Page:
You may just think of a jump rope as a children’s toy, but it’s one you’ll want to hold onto once you’ve grown up. It delivers an excellent full-body workout even if you’re short on time or you don’t have access to a gym.
In this article, we’ll discover the benefits of this simple fitness tool, how to get started with it, and how to stay safe while doing it.
Benefits to Jumping Rope
Inexpensive and versatile workout
This piece of workout equipment is inexpensive, portable, and compact. It’ll fit in a small suitcase or a studio apartment and you’ll probably spend less than $20.
It is one of the cheapest and most effective pieces of fitness equipment you can invest in and makes it easy to Get Fit And Healthy At Home.
Great a full body workout
A good jump rope session will allow you to target muscles in both your upper and lower body. You’ll also improve your cardiovascular fitness and general conditioning. There is a reason that you see everyone from prizefighters to football players utilizing jump ropes in their training.
Skipping rope strengthens many muscles in your legs. It especially targets your calves and glutes, but it also hits your quadriceps and hamstrings. On top of that, it is an excellent core workout, hitting all of your abdominal muscles as you keep your body erect and stabilized.
Jumping rope additionally works quite a few muscle groups in the upper body. Most of the muscles in your upper back and shoulders are utilized in the upper part of the rope swing.
Finally, this exercise will also improve the grip strength in your hands, wrists, and forearms. All of which can improve your performance in other sports and help to protect you from injuries.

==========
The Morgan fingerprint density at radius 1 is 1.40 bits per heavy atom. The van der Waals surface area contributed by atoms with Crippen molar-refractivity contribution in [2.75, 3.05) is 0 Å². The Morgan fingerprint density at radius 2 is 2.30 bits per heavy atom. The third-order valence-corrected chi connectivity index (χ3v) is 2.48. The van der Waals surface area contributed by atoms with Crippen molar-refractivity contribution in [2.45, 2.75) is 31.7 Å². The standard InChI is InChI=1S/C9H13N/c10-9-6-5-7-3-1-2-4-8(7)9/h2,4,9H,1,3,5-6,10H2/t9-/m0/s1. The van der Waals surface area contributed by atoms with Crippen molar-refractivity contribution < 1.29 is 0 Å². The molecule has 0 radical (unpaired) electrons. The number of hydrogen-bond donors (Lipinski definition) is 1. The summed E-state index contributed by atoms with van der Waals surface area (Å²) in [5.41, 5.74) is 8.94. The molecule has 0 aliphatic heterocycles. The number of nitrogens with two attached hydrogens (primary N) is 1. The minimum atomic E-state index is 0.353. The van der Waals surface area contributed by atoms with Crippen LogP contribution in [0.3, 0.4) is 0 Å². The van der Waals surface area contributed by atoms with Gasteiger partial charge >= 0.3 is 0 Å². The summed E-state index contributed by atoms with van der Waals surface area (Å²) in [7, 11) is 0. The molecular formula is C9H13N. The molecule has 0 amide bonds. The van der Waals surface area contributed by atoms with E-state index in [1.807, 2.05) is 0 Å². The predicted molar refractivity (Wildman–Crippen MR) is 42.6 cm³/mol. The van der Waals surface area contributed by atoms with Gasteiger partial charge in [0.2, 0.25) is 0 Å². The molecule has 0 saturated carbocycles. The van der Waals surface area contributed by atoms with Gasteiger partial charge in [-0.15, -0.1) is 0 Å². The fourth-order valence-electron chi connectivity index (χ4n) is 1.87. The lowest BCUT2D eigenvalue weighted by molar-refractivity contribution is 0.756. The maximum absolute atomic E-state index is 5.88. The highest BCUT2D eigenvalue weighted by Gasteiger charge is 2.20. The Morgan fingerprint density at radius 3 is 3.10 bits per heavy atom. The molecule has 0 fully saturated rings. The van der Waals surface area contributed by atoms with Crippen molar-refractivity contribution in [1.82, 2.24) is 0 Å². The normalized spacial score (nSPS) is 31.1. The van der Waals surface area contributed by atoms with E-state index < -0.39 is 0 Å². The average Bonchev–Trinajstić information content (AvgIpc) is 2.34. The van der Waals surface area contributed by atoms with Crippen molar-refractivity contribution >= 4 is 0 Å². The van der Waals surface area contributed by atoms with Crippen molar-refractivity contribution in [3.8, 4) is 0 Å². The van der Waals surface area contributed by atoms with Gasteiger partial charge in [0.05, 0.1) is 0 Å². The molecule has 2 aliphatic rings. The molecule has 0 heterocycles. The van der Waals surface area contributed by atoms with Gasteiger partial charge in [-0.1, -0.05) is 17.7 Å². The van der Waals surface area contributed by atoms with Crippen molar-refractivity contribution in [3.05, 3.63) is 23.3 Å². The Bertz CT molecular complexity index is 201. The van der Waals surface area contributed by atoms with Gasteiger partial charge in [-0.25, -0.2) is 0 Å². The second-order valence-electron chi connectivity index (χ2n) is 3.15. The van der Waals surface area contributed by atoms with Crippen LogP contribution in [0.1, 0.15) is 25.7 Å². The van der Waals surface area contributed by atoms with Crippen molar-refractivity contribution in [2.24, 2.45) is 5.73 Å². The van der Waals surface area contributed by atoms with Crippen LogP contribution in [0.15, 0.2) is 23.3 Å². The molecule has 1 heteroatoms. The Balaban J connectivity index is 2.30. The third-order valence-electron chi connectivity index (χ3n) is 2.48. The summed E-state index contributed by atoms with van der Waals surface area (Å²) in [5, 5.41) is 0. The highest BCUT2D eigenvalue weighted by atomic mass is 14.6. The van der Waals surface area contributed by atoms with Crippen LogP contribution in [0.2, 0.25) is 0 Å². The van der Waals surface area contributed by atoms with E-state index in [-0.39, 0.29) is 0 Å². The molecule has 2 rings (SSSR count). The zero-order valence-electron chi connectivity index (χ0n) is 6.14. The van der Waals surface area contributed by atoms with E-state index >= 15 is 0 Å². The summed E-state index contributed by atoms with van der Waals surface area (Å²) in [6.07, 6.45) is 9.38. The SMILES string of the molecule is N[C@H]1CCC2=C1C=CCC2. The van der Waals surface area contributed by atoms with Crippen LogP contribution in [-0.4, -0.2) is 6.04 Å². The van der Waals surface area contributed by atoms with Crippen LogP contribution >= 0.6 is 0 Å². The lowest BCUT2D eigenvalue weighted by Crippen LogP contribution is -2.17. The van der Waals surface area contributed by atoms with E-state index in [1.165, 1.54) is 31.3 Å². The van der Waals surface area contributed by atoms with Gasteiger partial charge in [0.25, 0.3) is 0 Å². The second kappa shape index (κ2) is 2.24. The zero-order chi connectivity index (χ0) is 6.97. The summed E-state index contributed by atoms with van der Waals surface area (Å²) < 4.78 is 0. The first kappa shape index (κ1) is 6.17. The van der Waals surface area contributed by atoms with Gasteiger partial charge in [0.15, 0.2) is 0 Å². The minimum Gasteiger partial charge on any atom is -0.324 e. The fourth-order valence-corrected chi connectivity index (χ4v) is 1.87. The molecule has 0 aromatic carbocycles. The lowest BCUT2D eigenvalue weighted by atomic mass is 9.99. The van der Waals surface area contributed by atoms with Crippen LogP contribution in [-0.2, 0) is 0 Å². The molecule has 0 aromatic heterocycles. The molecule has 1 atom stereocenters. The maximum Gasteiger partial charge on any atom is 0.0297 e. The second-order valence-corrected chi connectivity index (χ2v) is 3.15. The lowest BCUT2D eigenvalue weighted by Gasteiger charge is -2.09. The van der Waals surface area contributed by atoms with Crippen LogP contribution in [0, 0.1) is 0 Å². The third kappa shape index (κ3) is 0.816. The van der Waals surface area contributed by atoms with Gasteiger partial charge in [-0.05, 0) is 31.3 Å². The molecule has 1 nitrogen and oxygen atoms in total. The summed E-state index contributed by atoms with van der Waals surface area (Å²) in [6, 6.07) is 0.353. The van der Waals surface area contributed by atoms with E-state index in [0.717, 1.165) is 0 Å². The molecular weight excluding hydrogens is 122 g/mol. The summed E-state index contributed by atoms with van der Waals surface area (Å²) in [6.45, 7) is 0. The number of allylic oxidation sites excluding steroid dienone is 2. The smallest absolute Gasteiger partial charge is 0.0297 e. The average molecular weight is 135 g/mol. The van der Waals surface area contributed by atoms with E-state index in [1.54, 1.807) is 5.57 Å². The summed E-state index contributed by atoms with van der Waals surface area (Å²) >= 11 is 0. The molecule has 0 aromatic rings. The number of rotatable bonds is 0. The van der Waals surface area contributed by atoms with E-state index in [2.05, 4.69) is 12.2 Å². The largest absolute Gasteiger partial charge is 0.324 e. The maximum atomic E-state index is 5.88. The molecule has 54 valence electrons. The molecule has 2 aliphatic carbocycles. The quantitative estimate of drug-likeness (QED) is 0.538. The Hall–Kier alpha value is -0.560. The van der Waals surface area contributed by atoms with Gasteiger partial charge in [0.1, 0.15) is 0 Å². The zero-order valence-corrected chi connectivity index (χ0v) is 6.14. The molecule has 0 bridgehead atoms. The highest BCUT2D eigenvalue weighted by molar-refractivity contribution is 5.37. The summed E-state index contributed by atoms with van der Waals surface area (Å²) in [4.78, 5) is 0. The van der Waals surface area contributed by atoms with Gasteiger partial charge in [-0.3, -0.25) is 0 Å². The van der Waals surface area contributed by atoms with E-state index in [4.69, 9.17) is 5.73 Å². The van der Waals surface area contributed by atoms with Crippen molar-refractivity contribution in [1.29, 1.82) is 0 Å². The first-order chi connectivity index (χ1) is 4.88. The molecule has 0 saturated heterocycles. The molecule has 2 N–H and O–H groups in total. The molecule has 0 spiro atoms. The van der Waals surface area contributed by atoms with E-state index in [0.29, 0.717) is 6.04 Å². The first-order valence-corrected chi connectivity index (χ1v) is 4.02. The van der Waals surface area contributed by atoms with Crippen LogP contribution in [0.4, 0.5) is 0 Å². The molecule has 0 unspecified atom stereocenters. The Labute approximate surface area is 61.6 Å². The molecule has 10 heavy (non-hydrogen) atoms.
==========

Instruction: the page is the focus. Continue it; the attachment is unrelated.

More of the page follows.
Increase your coordination
Enhance your fine motor skills and hand-eye coordination.
One of the first things you learn with jumping rope is to not watch your feet or the rope. Doing so will usually throw off your balance and timing. As you progress from basic bounce and alternating feet movements to more advanced ones, your coordination and timing will dramatically improve. You’ll soon be able to do any physical activity better, and practicing this kind of mental concentration strengthens your mind also wards off boredom.
Burn more calories
A typical adult can burn 750 calories or more per hour during moderately paced jumping, according to the National Institute of Health. That’s more than almost any other activity, including jogging or bicycling! On top of that, the vigorous nature of the exercise triggers what is commonly known to athletes as the Afterburn Effect.